Major Drilling's Long-Term Performance

I believe that one of the best ways to prove the long-term financial stability of the company is to calculate its book value per share.

The following chart shows this ratio, starting from 2007:

As the chart shows, even during the last cyclical downturn (2008-2009), the company was able to increase its book value per share. The current downturn is much stronger than the first one, so Major Drilling's book value per share went down from C$7.32 in fiscal-year 2013 to C$4.83 at the end of the fiscal second quarter of 2016. Nevertheless, in my opinion, this decrease in book value per share has been relatively small. Simply put, the company is sailing through the current downturn in a safe way.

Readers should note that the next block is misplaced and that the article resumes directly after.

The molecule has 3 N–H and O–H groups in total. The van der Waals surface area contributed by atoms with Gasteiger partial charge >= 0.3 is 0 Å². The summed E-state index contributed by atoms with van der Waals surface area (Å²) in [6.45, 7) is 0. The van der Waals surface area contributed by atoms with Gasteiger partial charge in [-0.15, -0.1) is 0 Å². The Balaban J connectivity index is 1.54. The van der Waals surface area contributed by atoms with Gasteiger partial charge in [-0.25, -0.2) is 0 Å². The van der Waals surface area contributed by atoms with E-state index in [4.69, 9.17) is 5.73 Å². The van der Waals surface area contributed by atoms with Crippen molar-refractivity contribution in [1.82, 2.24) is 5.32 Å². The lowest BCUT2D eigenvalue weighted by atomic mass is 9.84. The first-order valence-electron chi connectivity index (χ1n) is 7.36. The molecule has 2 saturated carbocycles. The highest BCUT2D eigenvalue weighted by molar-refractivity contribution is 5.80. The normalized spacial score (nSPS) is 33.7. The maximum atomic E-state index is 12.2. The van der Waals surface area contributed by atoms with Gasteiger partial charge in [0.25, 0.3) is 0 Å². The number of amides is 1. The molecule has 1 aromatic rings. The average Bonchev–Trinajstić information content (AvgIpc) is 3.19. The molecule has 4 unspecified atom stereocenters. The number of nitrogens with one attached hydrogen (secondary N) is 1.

Change In Management

On June 16, 2015, the company announced the retirement of Francis McGuire as President and CEO of the company. Mr. McGuire was leading the company for 15 years, so his retirement should be treated as a milestone event in Major Drilling's history. Fortunately, his successor, Denis Larocque, joined the company in 1994, so he definitely knows the drilling business very well. I believe that this smooth management change should not have a negative impact on the company's operations.